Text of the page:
Sunday, May 28, 2006
(Picture taken August 2005, on the south flank of Mt. Hood, up in the huckleberry fields. It has nothing to do with the blog entry-- I just thought it was pretty.)
It’s been a weird and wonderful few days.
Wednesday I was sailing along, feeling about as fine as a grad student can feel. It was the day of the annual English Department Kellogg awards, and all of us were invited to a pre-reception with keynote speaker Barry Lopez. This was especially wonderful because two of my WR 121 students from winter term had won awards, too, using essays written in our Basic Comp class. They came to the reception and I was able to introduce them around. Lopez shook hands with one of the students, Joel, invited him to pull up a chair, and then sat knee-to-knee with him for half an hour, discussing Joel’s experiences as a soldier in Iraq one year ago.
After the pre-reception came the presentation itself—at which I was lucky to receive a sizable fellowship for non-fiction writing. I say ‘lucky’ with genuine feeling, as compared to saying it to fish for compliments. The non-fiction program is small—with only maybe two dozen students—and full of extremely gifted writers, any one of which could easily have received any of the awards given that evening. It felt like a luck-of-the-draw thing: I truly believe that they could have simply put all of our names into a hat and drawn out the winners, and it would have been fine. I felt very fortunate to have been honored. The whole thing was made even sweeter because most of the students in the non-fiction program attended and we all hooted and cheered each other. It was a wonderful feeling of community, and solidarity. Writing can be a lonely, hard business—being buoyed up by friends makes it sweeter.
The ceremony was followed by a lavishly catered reception at the Simon Benson House on PSU campus, at which time Barry Lopez not only signed two of my books but complimented my writing and then hugged me. HUGGED ME. What a rush! It was a great time—a chance to visit with everyone without the usual pressures of angst and time-panic that rule one’s days as a grad student in the writing program. I sort of floated home at about 10 pm.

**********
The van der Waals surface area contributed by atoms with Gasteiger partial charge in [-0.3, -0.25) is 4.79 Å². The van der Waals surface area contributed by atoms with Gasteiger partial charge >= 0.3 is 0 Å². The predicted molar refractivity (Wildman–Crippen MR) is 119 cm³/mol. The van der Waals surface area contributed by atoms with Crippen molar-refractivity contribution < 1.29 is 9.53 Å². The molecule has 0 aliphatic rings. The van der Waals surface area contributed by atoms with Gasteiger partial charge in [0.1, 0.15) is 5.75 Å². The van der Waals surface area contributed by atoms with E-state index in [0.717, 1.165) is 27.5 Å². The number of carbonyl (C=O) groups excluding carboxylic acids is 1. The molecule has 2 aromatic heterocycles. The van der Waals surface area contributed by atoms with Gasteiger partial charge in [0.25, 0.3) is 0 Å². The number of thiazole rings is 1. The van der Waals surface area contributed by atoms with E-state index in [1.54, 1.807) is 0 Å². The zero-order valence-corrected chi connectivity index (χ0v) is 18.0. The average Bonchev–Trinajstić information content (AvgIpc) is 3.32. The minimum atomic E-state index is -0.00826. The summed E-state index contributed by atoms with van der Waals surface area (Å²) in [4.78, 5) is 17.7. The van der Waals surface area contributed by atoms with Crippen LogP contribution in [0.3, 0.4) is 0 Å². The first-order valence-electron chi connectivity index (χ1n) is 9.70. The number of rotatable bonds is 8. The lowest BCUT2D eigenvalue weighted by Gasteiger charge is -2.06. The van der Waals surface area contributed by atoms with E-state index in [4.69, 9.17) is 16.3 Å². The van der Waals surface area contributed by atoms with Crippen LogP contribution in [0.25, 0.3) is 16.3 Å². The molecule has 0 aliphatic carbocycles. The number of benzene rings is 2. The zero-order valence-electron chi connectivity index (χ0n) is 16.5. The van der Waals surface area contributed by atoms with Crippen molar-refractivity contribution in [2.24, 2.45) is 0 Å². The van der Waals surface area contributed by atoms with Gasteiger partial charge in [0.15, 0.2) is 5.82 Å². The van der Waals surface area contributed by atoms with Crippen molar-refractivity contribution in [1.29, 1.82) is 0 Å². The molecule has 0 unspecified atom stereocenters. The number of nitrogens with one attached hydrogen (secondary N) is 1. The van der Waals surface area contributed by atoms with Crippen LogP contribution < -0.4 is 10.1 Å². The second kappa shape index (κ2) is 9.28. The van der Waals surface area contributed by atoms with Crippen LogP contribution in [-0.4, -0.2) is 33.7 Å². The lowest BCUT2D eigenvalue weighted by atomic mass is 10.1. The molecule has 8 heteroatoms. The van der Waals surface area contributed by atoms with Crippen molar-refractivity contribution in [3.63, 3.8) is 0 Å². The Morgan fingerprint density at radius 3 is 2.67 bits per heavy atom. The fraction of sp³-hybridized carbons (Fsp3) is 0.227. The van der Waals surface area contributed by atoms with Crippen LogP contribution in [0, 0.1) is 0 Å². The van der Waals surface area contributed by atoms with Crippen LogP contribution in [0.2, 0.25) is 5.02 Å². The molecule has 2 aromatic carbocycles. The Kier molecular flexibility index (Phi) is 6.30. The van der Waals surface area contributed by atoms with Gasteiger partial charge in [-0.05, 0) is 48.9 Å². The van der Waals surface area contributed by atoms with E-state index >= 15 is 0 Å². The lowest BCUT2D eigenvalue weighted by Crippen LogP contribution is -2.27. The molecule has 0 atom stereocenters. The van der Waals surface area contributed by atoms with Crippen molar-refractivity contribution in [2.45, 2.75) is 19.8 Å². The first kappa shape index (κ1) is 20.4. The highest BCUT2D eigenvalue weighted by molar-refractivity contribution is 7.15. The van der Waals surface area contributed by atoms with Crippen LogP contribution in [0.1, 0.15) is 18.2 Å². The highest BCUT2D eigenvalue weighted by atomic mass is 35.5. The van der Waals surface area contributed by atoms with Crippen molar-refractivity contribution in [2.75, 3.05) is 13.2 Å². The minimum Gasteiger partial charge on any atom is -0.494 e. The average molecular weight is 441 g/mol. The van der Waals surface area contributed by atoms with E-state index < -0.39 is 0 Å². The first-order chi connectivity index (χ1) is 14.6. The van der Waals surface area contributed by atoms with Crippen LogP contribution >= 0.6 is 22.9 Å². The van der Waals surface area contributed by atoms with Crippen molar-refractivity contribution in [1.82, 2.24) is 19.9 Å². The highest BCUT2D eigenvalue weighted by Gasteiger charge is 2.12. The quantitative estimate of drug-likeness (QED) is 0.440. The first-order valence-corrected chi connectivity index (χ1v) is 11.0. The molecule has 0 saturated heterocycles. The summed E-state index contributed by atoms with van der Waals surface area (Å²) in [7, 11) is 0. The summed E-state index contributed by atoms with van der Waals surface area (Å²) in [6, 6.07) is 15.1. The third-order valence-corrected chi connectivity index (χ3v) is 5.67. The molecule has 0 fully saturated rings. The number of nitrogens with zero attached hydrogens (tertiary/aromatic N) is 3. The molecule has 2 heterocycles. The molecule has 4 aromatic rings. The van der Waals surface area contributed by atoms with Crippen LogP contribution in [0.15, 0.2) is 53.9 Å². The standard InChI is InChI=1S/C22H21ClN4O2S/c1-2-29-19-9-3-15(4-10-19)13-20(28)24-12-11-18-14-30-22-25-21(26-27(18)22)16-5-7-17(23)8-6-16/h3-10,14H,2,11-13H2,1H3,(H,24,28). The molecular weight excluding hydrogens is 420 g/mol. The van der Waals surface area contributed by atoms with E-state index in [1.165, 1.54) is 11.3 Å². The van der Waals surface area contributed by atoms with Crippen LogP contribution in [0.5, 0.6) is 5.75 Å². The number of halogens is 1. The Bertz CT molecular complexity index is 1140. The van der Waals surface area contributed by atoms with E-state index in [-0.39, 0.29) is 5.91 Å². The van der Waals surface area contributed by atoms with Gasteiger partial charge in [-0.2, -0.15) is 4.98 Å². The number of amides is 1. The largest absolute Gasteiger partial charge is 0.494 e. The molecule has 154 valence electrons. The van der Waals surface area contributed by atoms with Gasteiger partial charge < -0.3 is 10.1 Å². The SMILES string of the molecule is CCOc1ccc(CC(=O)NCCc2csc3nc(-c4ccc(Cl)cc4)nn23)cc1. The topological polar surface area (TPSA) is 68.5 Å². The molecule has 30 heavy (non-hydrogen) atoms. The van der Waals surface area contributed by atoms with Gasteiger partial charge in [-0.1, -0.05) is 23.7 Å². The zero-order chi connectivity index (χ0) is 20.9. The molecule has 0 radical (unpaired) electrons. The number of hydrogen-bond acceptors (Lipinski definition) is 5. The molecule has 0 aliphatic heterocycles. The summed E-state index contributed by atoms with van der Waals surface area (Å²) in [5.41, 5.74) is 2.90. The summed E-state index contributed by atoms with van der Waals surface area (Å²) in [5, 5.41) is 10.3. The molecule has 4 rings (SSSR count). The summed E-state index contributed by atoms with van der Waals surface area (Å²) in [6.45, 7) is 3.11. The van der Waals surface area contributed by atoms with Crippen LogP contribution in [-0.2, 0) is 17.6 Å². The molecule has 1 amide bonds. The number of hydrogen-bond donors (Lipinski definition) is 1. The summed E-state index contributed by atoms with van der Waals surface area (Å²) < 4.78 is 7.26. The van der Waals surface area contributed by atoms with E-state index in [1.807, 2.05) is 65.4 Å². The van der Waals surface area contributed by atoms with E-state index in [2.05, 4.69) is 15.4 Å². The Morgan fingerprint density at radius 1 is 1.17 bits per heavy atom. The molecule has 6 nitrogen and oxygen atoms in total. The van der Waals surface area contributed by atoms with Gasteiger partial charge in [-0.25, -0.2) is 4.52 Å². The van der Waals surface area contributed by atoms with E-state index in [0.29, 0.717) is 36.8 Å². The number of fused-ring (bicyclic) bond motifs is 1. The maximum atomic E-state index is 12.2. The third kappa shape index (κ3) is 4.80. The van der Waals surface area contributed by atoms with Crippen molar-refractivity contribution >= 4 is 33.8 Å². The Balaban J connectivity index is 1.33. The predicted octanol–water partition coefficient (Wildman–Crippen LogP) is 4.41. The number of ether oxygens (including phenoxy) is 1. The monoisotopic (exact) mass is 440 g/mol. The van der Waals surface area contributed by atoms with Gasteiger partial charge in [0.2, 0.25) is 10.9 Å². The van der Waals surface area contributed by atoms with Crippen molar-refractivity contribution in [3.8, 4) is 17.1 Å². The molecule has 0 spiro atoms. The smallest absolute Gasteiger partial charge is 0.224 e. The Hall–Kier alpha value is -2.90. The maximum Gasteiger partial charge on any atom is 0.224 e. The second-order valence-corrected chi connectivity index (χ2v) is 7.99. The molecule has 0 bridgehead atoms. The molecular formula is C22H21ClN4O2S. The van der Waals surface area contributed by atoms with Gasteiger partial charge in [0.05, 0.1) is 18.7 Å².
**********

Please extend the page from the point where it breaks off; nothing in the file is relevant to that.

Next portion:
And then came Thursday, and I crashed back to Earth. My Thursday evening class is “Forms of Non-Fiction,” taught by Debra Gwartney, an incredible writer and mentor and a very challenging teacher. It was my night to be workshopped—meaning I’d brought a story the week before, and everyone had taken it home to read and critique it. Now here they all were, ready to spend 45 minutes workshopping it aloud, while I, as per the rules, had to stay silent. It’s always a grueling process, but it’s a good kind of pain. The idea for the story had come to me late and I’d written it faster than I should have. As a result, the essay—about aging, and death—was rough, and my fellow students found and shredded every loose end and each wobbly word. It was, as it always is, a humbling experience, but a good one. Now I know what I need to do with the essay.
Here’s the thing: this combination of euphoria and despair, pride and self-flagellation, is what a writer’s life is like. Writing is hard, exhausting work, and it demands a constant level of self-criticism that can leave one both tired and fragile. I got home that evening and was in bed at 10:00. The next morning, I saw Bill off to work and went back to bed until 8:00, then, after having a bite of cereal, fell asleep on the couch for another two hours. Very unlike me, and very telling about how tired I’ve been, and what a strain grad school is taking.
As for the hubris, what a great taste of being a diva one night, and a downtrodden, struggling writer the next! The Greeks would be happy with this. Barry Lopez understands it, too. At the Kellogg Awards presentation, he said, “I congratulate each of you who won an award tonight. Enjoy the spotlight. Treasure the moment. But tomorrow morning, get up out of bed, pick up your pen, and start the work again.”